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"Hypothetical" Situation

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BrisketRN has 4 years experience as a BSN, RN.

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CanIcallmymom has 4 years experience.

381 Posts; 1,109 Profile Views

1 hour ago, nursej22 said:

This same er probably let the patient sit in the waiting room for an hour, like they did for my son with a dislocated shoulder and another son with 3 rib fractures and a small pneumo.

Yes, I almost even used the same logic in my reply but erased it. As an ER nurse (former) would I feel comfortable letting them wait for a (hopefully) short while until an appropriate room was available? If so, then why would they need an ambulance to rush them to the waiting room? Would this be material for a hall bed? Idk.

Edited by CanIcallmymom

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UrbanHealthRN has 8 years experience as a BSN, RN and specializes in Pediatric/ Community and Public Health.

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When a person breaks a bone, basic instinct (usually) kicks in and that person will try to keep the broken limb still, because moving it = pain.

If the fracture is on a part of the body where it would be difficult to keep still (like trying to ambulate to the car with a patellar fracture), sure, splint it or find some other way to safely move the student. If the student has very poor body awareness and can't keep still, then sure, splint it for safety. 

Sounds like none of those special situations applied to this kiddo. In which case, good job! 

P.s some folks always want to be the ones to heap on the bandages, ointments, splints, and other medical equipment. I think we forget that if any of these items are used incorrectly, including splinting a fracture, more damage can be done that just leaving the injury be. 

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Cas1in72 has 26 years experience and specializes in school nursing/ maternal/child hospital based.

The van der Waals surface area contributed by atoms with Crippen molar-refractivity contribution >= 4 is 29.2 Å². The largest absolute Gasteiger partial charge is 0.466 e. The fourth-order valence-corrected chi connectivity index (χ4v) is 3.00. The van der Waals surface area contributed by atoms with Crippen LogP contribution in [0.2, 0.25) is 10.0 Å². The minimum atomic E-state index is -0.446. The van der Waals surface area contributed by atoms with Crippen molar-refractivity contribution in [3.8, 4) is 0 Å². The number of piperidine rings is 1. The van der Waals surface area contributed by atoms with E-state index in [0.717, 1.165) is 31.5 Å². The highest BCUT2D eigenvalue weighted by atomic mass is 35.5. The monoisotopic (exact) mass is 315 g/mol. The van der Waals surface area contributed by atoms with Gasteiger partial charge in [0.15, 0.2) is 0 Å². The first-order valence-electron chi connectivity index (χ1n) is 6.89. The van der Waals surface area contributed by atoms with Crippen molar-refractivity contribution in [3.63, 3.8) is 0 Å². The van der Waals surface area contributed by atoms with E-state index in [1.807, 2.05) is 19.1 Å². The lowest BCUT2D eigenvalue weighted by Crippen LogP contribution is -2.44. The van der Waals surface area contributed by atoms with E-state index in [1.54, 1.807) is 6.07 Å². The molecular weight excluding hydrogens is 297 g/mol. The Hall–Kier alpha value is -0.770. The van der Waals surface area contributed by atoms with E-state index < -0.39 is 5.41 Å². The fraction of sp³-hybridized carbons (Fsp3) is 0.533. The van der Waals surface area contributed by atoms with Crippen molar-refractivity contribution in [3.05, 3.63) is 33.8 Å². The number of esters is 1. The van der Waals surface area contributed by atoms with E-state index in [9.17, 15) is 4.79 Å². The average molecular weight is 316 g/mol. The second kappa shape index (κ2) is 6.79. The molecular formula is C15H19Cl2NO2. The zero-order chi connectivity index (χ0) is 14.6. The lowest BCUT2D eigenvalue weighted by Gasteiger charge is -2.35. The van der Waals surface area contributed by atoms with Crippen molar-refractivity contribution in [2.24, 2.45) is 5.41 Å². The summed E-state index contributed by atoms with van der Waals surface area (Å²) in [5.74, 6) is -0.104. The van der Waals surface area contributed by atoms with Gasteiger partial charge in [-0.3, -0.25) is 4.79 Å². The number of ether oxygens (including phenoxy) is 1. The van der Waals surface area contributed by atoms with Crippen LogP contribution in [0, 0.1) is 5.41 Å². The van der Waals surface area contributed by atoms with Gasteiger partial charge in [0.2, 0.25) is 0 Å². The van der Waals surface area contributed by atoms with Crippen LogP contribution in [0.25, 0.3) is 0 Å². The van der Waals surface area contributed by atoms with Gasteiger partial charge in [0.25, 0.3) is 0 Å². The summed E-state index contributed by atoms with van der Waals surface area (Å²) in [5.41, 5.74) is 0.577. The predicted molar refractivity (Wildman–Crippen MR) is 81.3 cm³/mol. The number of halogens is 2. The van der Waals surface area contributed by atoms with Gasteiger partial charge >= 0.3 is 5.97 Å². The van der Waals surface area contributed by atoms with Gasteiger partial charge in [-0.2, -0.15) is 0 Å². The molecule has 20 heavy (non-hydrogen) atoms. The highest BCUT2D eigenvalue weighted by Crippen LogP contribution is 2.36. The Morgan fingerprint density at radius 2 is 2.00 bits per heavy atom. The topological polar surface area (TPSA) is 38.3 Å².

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22 minutes ago, UrbanHealthRN said:

When a person breaks a bone, basic instinct (usually) kicks in and that person will try to keep the broken limb still, because moving it = pain.

If the fracture is on a part of the body where it would be difficult to keep still (like trying to ambulate to the car with a patellar fracture), sure, splint it or find some other way to safely move the student. If the student has very poor body awareness and can't keep still, then sure, splint it for safety. 

Sounds like none of those special situations applied to this kiddo. In which case, good job! 

P.s some folks always want to be the ones to heap on the bandages, ointments, splints, and other medical equipment. I think we forget that if any of these items are used incorrectly, including splinting a fracture, more damage can be done that just leaving the injury be. 

THIS 1000%.  Sometimes doing nothing is DOING something. Honestly, splinting can be a scary thing, especially when you dont actually know what the dx is. 

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Flare is a ASN, BSN and specializes in school nursing, ortho, trauma.

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i had a student with a dislocated elbow earlier this year.  I ended up calling 911 for emergency transport, but here's why:

Student's pain was level was severe.  

Parent gave no indication of WHEN someone was coming

I wasn't sure that we'd get compliance in taking the child for appropriate treatment due to lack of insurance. 

I waited about 20-25 minutes after the initial call to the parent who stated they'd "call right back after finding someone to get him" to call again.  When there was still no definite plan, I called the audible to rely on EMS.